Definition of colloquy
- a colloquy between the trial judge and defendant
Theme music by Joshua Stamper ©2006 New Jerusalem Music/ASCAP
attended a colloquy on economic globalization
the subject of the spirited colloquy was the disputed authorship of the plays attributed to Shakespeare
These example sentences are selected automatically from various online news sources to reflect current usage of the word 'colloquy.' Views expressed in the examples do not represent the opinion of Merriam-Webster or its editors. Send us feedback.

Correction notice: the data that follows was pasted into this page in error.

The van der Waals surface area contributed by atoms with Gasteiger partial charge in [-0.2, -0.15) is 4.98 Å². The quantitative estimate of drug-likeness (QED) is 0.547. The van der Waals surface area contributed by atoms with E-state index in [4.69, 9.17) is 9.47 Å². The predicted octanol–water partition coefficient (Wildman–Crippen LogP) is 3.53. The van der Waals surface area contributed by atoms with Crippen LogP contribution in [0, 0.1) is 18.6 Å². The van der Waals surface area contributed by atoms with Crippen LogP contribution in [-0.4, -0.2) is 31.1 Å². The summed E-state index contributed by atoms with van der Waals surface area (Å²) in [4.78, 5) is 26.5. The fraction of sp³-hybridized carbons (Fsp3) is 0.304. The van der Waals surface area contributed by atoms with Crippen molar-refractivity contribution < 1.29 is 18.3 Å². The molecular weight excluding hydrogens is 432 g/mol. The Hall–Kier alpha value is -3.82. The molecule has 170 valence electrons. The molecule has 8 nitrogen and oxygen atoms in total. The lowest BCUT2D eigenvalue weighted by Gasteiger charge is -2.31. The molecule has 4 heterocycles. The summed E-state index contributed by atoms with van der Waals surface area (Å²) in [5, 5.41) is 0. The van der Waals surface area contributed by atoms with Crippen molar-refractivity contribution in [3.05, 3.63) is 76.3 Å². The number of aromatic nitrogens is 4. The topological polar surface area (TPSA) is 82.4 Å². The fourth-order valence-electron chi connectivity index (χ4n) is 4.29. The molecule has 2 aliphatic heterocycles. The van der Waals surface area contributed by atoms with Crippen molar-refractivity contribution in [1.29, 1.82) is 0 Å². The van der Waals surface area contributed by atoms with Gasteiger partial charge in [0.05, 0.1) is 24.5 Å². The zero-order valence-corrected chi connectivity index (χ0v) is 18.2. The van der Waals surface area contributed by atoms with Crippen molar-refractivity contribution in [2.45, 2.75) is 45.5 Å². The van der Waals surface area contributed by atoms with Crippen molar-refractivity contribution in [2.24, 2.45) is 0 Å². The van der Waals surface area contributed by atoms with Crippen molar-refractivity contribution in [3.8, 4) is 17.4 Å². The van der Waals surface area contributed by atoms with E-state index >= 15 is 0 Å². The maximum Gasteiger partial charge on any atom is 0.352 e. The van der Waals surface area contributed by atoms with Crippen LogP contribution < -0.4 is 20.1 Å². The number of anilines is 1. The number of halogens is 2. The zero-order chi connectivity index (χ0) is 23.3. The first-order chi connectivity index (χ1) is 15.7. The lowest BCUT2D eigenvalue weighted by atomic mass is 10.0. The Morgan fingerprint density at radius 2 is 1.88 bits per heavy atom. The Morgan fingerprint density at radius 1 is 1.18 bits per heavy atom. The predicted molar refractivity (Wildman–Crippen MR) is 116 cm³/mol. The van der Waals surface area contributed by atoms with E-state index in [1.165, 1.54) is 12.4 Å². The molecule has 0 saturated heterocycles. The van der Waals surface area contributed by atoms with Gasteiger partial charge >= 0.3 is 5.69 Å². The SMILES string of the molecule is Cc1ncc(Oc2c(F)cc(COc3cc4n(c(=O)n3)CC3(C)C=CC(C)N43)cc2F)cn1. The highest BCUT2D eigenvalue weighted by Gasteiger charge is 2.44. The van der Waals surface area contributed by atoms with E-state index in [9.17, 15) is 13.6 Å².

Colloquy may make you think of "colloquial," and there is indeed a connection between the two words. As a matter of fact, "colloquy" is the parent word from which "colloquial" was coined in the mid-18th century. "Colloquy" itself, though now the less common of the two words, has been a part of the English language since the 15th century. It is a descendant of Latin loqui, meaning "to speak." Other descendants of "loqui" in English include "eloquent," "loquacious," "ventriloquism," and "soliloquy," as well as "elocution" and "interlocutor."
First Known Use: 15th centurySee Words from the same year
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